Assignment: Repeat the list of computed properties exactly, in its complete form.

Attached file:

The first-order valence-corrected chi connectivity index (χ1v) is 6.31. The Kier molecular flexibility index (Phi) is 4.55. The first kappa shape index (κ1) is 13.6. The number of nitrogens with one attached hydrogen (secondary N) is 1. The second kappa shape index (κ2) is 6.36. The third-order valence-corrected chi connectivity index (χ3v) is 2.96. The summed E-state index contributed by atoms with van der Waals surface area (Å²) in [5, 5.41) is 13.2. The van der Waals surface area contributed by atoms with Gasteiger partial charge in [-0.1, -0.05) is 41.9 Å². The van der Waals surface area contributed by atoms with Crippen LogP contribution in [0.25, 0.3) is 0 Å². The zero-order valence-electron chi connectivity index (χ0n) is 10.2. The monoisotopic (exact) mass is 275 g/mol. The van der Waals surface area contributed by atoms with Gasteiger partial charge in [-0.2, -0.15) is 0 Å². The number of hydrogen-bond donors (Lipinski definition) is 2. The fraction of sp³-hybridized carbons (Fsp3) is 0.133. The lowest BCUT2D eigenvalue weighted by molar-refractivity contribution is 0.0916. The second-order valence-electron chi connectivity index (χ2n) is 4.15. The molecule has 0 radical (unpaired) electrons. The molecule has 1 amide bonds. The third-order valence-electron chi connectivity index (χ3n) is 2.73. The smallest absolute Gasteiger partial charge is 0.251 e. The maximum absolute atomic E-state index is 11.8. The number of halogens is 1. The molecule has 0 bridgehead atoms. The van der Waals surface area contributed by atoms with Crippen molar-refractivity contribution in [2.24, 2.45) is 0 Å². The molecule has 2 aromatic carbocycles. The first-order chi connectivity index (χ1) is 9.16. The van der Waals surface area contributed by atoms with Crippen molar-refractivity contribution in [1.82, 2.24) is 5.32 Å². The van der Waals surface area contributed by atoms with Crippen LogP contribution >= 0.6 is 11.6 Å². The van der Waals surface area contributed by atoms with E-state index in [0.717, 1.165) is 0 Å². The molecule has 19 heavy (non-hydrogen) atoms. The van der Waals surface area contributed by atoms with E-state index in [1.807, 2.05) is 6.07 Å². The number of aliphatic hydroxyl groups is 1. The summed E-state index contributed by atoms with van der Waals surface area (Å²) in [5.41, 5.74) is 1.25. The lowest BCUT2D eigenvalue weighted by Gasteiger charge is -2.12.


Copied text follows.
The first-order valence-corrected chi connectivity index (χ1v) is 6.31. The Kier molecular flexibility index (Phi) is 4.55. The first kappa shape index (κ1) is 13.6. The number of nitrogens with one attached hydrogen (secondary N) is 1. The second kappa shape index (κ2) is 6.36. The third-order valence-corrected chi connectivity index (χ3v) is 2.96. The summed E-state index contributed by atoms with van der Waals surface area (Å²) in [5, 5.41) is 13.2. The van der Waals surface area contributed by atoms with Gasteiger partial charge in [-0.1, -0.05) is 41.9 Å². The van der Waals surface area contributed by atoms with Crippen LogP contribution in [0.25, 0.3) is 0 Å². The zero-order valence-electron chi connectivity index (χ0n) is 10.2. The monoisotopic (exact) mass is 275 g/mol. The van der Waals surface area contributed by atoms with Gasteiger partial charge in [-0.2, -0.15) is 0 Å². The number of hydrogen-bond donors (Lipinski definition) is 2. The fraction of sp³-hybridized carbons (Fsp3) is 0.133. The lowest BCUT2D eigenvalue weighted by molar-refractivity contribution is 0.0916. The second-order valence-electron chi connectivity index (χ2n) is 4.15. The molecule has 0 radical (unpaired) electrons. The molecule has 1 amide bonds. The third-order valence-electron chi connectivity index (χ3n) is 2.73. The smallest absolute Gasteiger partial charge is 0.251 e. The maximum absolute atomic E-state index is 11.8. The number of halogens is 1. The molecule has 0 bridgehead atoms. The van der Waals surface area contributed by atoms with Crippen molar-refractivity contribution in [2.24, 2.45) is 0 Å². The molecule has 2 aromatic carbocycles. The first-order chi connectivity index (χ1) is 9.16. The van der Waals surface area contributed by atoms with Crippen molar-refractivity contribution in [1.82, 2.24) is 5.32 Å². The van der Waals surface area contributed by atoms with Crippen LogP contribution >= 0.6 is 11.6 Å². The van der Waals surface area contributed by atoms with E-state index in [0.717, 1.165) is 0 Å². The molecule has 19 heavy (non-hydrogen) atoms. The van der Waals surface area contributed by atoms with E-state index in [1.807, 2.05) is 6.07 Å². The number of aliphatic hydroxyl groups is 1. The summed E-state index contributed by atoms with van der Waals surface area (Å²) in [5.41, 5.74) is 1.25. The lowest BCUT2D eigenvalue weighted by Gasteiger charge is -2.12.